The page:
Internet, Computers, and the English Language
When we think of the impact that computers and the internet have had on the use of the English language, it often brings to mind the nightmares borne of the scummy posts between bulletin-boarders in the 1980's, when a 2800 baud modem was considered hotrod, and hacking could be done with a homebuilt box of components, a couple of screwdrivers, and a payphone. It brings to mind the controversy around the effect spellcheckers have had on the thought processes that allow us to actually understand how to spell words, and makes us really question how much these modern conveniences of thought and communication have contributed to the apparent degradation of grammar and spelling in type, a medium that was previously considered the arena of professionals well versed in the intricate workings of the English language but which has since become less exclusive.
But in those pioneering days of the silicon microchip, the internet was a more tangible thing, a fiberoptic spiderweb flowing from telephone to telephone that directly connected people to one another, no matter the distance, instead of a network depending upon the service providers of today to route information through some globally accessible string of computer hardware shared by everyone. There was a sort of odd, stifling privacy in those days, but also a cave-like darkness that had yet to be explored, with individuals shuffling slowly toward one another, their words little more than luminescent green text appearing across shaky, grey-black screens, and the name of the shadowy, almost legendary monster hiding in their midst on the lips of everyone, cyber-savvy or not: "Hacker." He was the man who had all the codes, all those secret ten-digit phone numbers that would give him access to everything from the credit card accounts of the recently dead to the power bills of friends and relatives and everything in between.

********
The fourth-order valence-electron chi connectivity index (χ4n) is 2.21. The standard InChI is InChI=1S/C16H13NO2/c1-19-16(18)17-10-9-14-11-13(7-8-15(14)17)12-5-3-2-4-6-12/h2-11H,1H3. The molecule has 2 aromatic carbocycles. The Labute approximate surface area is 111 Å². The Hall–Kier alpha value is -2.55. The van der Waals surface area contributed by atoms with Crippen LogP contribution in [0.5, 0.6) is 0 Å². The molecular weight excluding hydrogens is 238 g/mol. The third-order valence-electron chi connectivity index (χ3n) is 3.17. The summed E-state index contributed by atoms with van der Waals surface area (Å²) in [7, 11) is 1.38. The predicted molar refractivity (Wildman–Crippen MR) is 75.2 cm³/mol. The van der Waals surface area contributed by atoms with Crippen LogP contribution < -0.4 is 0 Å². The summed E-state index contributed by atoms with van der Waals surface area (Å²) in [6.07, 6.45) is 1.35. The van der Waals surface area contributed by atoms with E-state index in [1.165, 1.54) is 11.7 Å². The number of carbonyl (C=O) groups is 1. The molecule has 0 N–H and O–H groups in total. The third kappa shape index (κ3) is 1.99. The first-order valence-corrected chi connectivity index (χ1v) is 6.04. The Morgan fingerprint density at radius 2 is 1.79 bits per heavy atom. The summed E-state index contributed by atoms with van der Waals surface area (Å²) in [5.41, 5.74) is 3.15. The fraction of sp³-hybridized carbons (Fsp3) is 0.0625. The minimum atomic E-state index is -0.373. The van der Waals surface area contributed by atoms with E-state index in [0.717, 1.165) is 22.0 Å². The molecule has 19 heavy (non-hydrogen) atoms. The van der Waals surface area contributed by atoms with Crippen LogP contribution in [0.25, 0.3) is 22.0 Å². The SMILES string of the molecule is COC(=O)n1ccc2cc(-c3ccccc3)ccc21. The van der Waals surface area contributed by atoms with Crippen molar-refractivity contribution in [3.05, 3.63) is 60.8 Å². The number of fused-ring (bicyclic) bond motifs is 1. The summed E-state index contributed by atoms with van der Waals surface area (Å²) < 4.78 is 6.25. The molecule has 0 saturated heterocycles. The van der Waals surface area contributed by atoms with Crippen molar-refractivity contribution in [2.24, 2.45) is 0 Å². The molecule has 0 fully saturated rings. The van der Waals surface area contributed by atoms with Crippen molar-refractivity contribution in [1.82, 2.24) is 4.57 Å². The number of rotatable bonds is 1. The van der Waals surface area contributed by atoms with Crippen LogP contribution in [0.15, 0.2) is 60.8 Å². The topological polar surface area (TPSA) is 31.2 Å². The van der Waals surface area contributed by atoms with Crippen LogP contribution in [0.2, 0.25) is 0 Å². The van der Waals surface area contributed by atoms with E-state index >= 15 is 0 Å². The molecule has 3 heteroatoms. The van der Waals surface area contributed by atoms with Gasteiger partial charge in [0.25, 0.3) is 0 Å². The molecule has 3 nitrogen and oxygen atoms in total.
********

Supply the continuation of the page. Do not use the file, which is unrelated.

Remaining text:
Those were the days that first left us questioning the effect that computers (and later the internet) have had and will have on the common man's use and understanding of the English language, and the question hasn't really gone away. But then, consider a typical 90's sentence roaring through cyberspace with all the blunt elegance of "Sup d00dz!1! 1337 lol! I juz haxx0rd teh p0wer c0! lolz0rz!" or the more contemporary (and grammatically speaking, far more stable) equivalent: "Heyo lol i totaly just like downloded taht new harbl movie lol." With language like that (and worse) showing up in print on public domains, people start to wonder where society went wrong- is it unreasonable to expect at least a fifth grade understanding of the English language from the hordes of people with access to a computer and the internet, some of whom actually hold college degrees?
But perhaps things aren't all that bad. Let's take a look at the other side of things- consider the fact that computers are now a recognized and accepted part of education in modern day, first-world countries. We tend to overlook the fact that college requires the use of a computer for research and the creation of essays and projects, or that some universities require the students to bring laptop computers to class, but nothing is taken so much for granted as the fact that, being almost wholly text-based, computers (and the larger body of the internet) absolutely require reading skills to operate and navigate!